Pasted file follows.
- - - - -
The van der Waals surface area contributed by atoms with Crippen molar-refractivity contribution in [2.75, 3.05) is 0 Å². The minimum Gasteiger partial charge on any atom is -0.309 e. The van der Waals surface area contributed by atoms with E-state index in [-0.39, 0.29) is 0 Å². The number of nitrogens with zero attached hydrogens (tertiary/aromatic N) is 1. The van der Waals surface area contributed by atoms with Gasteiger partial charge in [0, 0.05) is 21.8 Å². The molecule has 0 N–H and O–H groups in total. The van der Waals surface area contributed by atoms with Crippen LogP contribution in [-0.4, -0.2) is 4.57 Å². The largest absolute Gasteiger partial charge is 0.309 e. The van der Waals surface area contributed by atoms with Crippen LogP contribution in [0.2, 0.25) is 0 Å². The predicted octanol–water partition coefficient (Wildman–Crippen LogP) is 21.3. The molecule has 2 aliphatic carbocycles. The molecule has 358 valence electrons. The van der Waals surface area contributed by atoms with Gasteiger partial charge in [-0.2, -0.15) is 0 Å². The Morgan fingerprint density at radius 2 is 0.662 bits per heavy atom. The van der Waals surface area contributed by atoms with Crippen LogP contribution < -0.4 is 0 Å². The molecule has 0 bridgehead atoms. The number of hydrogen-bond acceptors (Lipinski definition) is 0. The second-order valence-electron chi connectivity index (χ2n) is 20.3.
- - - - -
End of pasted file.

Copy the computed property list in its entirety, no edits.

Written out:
The van der Waals surface area contributed by atoms with Crippen molar-refractivity contribution in [2.75, 3.05) is 0 Å². The minimum Gasteiger partial charge on any atom is -0.309 e. The van der Waals surface area contributed by atoms with E-state index in [-0.39, 0.29) is 0 Å². The number of nitrogens with zero attached hydrogens (tertiary/aromatic N) is 1. The van der Waals surface area contributed by atoms with Gasteiger partial charge in [0, 0.05) is 21.8 Å². The molecule has 0 N–H and O–H groups in total. The van der Waals surface area contributed by atoms with Crippen LogP contribution in [-0.4, -0.2) is 4.57 Å². The largest absolute Gasteiger partial charge is 0.309 e. The van der Waals surface area contributed by atoms with Crippen LogP contribution in [0.2, 0.25) is 0 Å². The predicted octanol–water partition coefficient (Wildman–Crippen LogP) is 21.3. The molecule has 2 aliphatic carbocycles. The molecule has 358 valence electrons. The van der Waals surface area contributed by atoms with Gasteiger partial charge in [-0.2, -0.15) is 0 Å². The Morgan fingerprint density at radius 2 is 0.662 bits per heavy atom. The van der Waals surface area contributed by atoms with Crippen LogP contribution < -0.4 is 0 Å². The molecule has 0 bridgehead atoms. The number of hydrogen-bond acceptors (Lipinski definition) is 0. The second-order valence-electron chi connectivity index (χ2n) is 20.3.